All knowledgeable marketers are aware of the power of word of mouth when it comes to marketing products or services effectively. And if you will observe closely, you will find that the more credible the word of mouth is, the more successful your marketing campaign will be.
However, a downward rate is shown by statistical studies when it comes to trusting what friends say about a brand. It can be quite alarming for serious marketers who concentrate most of their marketing efforts online.
The Identified Cause of Skepticism
Because of the widespread use of social media, “friends” are becoming more slackly defined. We can be Facebook friends and Twitter followers with someone, but that does not necessarily mean that recommendations from these people are taken seriously.
Sending free products thru prominent social media has become a familiar scheme of majority of online marketers. Most of these people are giving out samples of their products on Twitter, Facebook and other social networking sites frequented by a lot of online guests in the hope that their brand or product will be promoted. But the sad thing is, some consumers are already cynical and doubtful. After you see an questionable number of positive blog posts and tweets about a product or brand from “friends” (whom you don’t know on a personal level), it can be quite hard to believe what you read and hear.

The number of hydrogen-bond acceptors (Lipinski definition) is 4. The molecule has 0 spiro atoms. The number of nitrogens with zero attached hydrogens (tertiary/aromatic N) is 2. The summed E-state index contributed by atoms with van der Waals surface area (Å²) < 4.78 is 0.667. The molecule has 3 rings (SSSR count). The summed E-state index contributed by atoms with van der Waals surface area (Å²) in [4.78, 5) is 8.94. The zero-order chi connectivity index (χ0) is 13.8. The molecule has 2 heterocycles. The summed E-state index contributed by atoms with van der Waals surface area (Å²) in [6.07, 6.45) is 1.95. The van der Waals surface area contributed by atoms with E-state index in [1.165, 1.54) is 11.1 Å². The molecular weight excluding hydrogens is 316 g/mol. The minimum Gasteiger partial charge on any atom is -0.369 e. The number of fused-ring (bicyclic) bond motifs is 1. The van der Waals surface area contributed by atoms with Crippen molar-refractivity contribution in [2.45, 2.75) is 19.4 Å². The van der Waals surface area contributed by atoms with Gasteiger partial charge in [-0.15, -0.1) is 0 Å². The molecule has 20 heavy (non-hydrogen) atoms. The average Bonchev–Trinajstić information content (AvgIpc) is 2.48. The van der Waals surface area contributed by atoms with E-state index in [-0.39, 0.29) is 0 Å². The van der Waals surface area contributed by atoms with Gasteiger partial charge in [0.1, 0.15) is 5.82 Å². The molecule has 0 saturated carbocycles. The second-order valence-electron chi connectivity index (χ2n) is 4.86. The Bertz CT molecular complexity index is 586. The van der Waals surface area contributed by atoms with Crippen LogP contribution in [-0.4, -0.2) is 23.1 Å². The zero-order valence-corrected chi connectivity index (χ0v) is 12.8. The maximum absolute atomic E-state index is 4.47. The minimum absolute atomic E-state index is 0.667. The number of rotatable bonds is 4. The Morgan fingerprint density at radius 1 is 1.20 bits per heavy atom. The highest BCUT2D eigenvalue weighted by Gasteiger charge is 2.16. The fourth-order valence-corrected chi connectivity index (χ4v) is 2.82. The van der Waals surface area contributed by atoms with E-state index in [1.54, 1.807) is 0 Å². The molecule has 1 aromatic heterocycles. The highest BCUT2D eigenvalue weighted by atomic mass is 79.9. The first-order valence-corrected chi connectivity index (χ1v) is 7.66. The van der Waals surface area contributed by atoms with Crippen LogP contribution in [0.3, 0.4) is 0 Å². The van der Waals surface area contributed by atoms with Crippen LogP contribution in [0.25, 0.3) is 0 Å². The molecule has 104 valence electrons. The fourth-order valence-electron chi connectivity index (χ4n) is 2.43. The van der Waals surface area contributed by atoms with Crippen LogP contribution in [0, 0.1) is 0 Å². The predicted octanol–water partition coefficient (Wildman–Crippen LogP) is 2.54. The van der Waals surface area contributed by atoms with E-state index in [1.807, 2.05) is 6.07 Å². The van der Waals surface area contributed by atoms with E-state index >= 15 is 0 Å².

How to Offset Consumers’ Doubt
There are several ways that you can make the disbelieving consumer to start gaining faith in social media endorsements. The most effective actions for marketers are the following:
- Request disclosure from the influencers on the web when they receive incentives like product samples or compensation.
- In generating word of mouth through the internet, it is a must to disclose a marketer’s business relationship with the people targeted to get others talking about a certain product or brand.
- In all venues of social media, business relationships should be disclosed often and early.
You should never cheapen an honest relationship between consumers and business owners. When it comes to blogs, disclosure is not that complicated. All that a blogger needs to do is to cite clearly that a company approached him or her to give a review of their products or services. On Facebook and Twitter, limited space makes disclosure quite difficult. But disclosure of relationships is still made possible through the use of special hashtags.
Honesty is always the best policy. If you want people to trust your brand, being honest in dealing with people, in business or not, would do you more good in the long run.